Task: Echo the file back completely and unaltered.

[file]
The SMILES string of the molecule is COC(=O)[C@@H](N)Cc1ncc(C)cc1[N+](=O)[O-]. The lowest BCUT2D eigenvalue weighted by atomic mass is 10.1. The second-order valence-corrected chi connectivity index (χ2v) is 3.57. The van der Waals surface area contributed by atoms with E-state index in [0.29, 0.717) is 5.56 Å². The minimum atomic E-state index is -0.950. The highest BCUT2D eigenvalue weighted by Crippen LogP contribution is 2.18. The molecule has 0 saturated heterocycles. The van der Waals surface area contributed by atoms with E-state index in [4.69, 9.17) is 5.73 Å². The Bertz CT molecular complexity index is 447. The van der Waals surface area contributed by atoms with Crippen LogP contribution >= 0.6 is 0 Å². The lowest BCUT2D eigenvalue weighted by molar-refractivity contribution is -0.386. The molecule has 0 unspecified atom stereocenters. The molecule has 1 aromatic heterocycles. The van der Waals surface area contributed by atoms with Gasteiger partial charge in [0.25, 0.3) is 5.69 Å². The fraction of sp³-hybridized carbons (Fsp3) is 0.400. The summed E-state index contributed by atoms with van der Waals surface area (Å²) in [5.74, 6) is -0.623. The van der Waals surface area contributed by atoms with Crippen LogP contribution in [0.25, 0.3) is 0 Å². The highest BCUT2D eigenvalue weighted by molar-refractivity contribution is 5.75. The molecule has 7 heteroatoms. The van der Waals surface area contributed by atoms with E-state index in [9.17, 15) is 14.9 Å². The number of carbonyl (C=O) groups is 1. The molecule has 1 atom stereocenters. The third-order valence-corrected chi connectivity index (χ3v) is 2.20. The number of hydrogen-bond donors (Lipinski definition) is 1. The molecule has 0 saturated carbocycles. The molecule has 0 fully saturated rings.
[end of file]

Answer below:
The SMILES string of the molecule is COC(=O)[C@@H](N)Cc1ncc(C)cc1[N+](=O)[O-]. The lowest BCUT2D eigenvalue weighted by atomic mass is 10.1. The second-order valence-corrected chi connectivity index (χ2v) is 3.57. The van der Waals surface area contributed by atoms with E-state index in [0.29, 0.717) is 5.56 Å². The minimum atomic E-state index is -0.950. The highest BCUT2D eigenvalue weighted by Crippen LogP contribution is 2.18. The molecule has 0 saturated heterocycles. The van der Waals surface area contributed by atoms with E-state index in [4.69, 9.17) is 5.73 Å². The Bertz CT molecular complexity index is 447. The van der Waals surface area contributed by atoms with Crippen LogP contribution >= 0.6 is 0 Å². The lowest BCUT2D eigenvalue weighted by molar-refractivity contribution is -0.386. The molecule has 0 unspecified atom stereocenters. The molecule has 1 aromatic heterocycles. The van der Waals surface area contributed by atoms with Gasteiger partial charge in [0.25, 0.3) is 5.69 Å². The fraction of sp³-hybridized carbons (Fsp3) is 0.400. The summed E-state index contributed by atoms with van der Waals surface area (Å²) in [5.74, 6) is -0.623. The van der Waals surface area contributed by atoms with Crippen LogP contribution in [0.25, 0.3) is 0 Å². The highest BCUT2D eigenvalue weighted by molar-refractivity contribution is 5.75. The molecule has 7 heteroatoms. The van der Waals surface area contributed by atoms with E-state index in [9.17, 15) is 14.9 Å². The number of carbonyl (C=O) groups is 1. The molecule has 1 atom stereocenters. The third-order valence-corrected chi connectivity index (χ3v) is 2.20. The number of hydrogen-bond donors (Lipinski definition) is 1. The molecule has 0 saturated carbocycles. The molecule has 0 fully saturated rings.